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Hardcover Look Me in the Eye: My Life with Asperger's Book

ISBN: 0307395987

ISBN13: 9780307395986

Look Me in the Eye: My Life with Asperger's

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Format: Hardcover

Condition: Good

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Book Overview

Ever since he was small, John Robison had longed to connect with other people, but by the time he was a teenager, his odd habits-an inclination to blurt out non sequiturs, avoid eye contact, dismantle radios, and dig five-foot holes (and stick his younger brother in them)-had earned him the label "social deviant." No guidance came from his mother, who conversed with light fixtures, or his father, who spent evenings pickling himself in sherry. It was...

Customer Reviews

7 ratings

Astonishing and Life-changing Book

Funny, honest and surprising, this memior gave my family new perspectives on life. It is a must-read for anyone with a "differently-wired" loved one. And these days, that's just about everyone.

I absolutely love this book!

I’m not one to reread books by any means, but I’ve probably read this book about 5 times. I originally read it in high school, where I feel absolutely In love with John Elder Robinson! He is honest and a great author! I recommend this to anyone who wants to know more about asperger’s or just how human minds can differ from one another. If you work at all with any special needs children or adults, this a great book for you! 5/5 stars every time!!

Viewing the World Through Aspergerian Eyes

People who suffer from Asperger's Syndrome view the world through very different eyes than do normal people. Things that seem perfectly mundane to normals take on a whole new appearance when someone with Asperger's looks at them. Aspergians (a term coined by Robison) do not pick up on the social cues and body language other people do. They don't think things that most people peceive as important matter; and things they believe are of vital importance are seen as inconsequential by normals. Think for a minute about the sound of nails on a chalkboard. To many normals, the sound is something to make you grit your teeth and wish for its absence. To Aspergians, the sound can range from absolutely intolerable to pleasant, depending on how their particular affect of the syndrome perceives it. This difference in perception is one reason it's so hard for Aspergians to relate to the world. John Elder Robison has given us a solid look at what it's like to be an Aspergian. He points out that the syndrome gives as well as takes. Although he had a difficult time as a child and adolescent only partly due to his Asperger's (he was afflicted with a pair of nutcase parents, which is the last thing anyone with Asperger's needs), his gifts for 'hearing' a sound and then being able to construct devices to make that sound a reality gave him successful careers as a tech wizard working with the sound systems and instruments of the rock group KISS, among others; and a successful career (as defined by the mundanes) as an engineer for Parker Brothers in the very early days of electronic games and early game consoles. His current career as a master restorer of classic cars also is due in part to the way his Asperger's causes him to see the world; like many other Aspergians, he relates much better to machines than he does to people because machines are logical and do not deliberately set out to hurt you. Thinking back to your school days, I am sure you will remember the weirdo who was hopelessly awkward, who had no social graces and few if any friends, but who was incredibly gifted with one subject or non-sports-related activity in or outside school. I'm also sure you'll recall (if you are honest about it) how that kid was tormented for his awkwardness, gracelessness, and inability to fit in. Chances are you were dealing with an Aspergian, who had no more of a clue of how socialization and perception works than you did about why he was the pink monkey in a cage full of brown monkeys in the jungle that is childhood and adolescence. Thanks to Robison, you now have some idea of what life was like for that kid, and why he was the way he was, and what life is like when you're the one who has Asperger's.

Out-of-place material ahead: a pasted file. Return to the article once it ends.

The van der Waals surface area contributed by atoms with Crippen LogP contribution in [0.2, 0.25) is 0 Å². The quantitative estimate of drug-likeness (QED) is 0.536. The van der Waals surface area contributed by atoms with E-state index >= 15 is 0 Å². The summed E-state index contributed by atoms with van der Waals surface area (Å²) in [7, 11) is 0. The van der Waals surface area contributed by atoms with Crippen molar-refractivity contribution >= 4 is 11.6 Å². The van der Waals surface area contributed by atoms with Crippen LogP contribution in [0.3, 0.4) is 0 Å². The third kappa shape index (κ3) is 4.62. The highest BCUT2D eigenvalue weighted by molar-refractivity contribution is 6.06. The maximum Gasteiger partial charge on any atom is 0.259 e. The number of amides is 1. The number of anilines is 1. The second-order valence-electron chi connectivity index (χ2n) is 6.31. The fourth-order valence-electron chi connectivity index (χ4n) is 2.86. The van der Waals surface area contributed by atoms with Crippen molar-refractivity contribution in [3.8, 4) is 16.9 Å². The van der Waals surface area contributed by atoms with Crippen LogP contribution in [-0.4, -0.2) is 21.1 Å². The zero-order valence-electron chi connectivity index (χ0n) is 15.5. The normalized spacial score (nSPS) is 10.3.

A Wonderful Book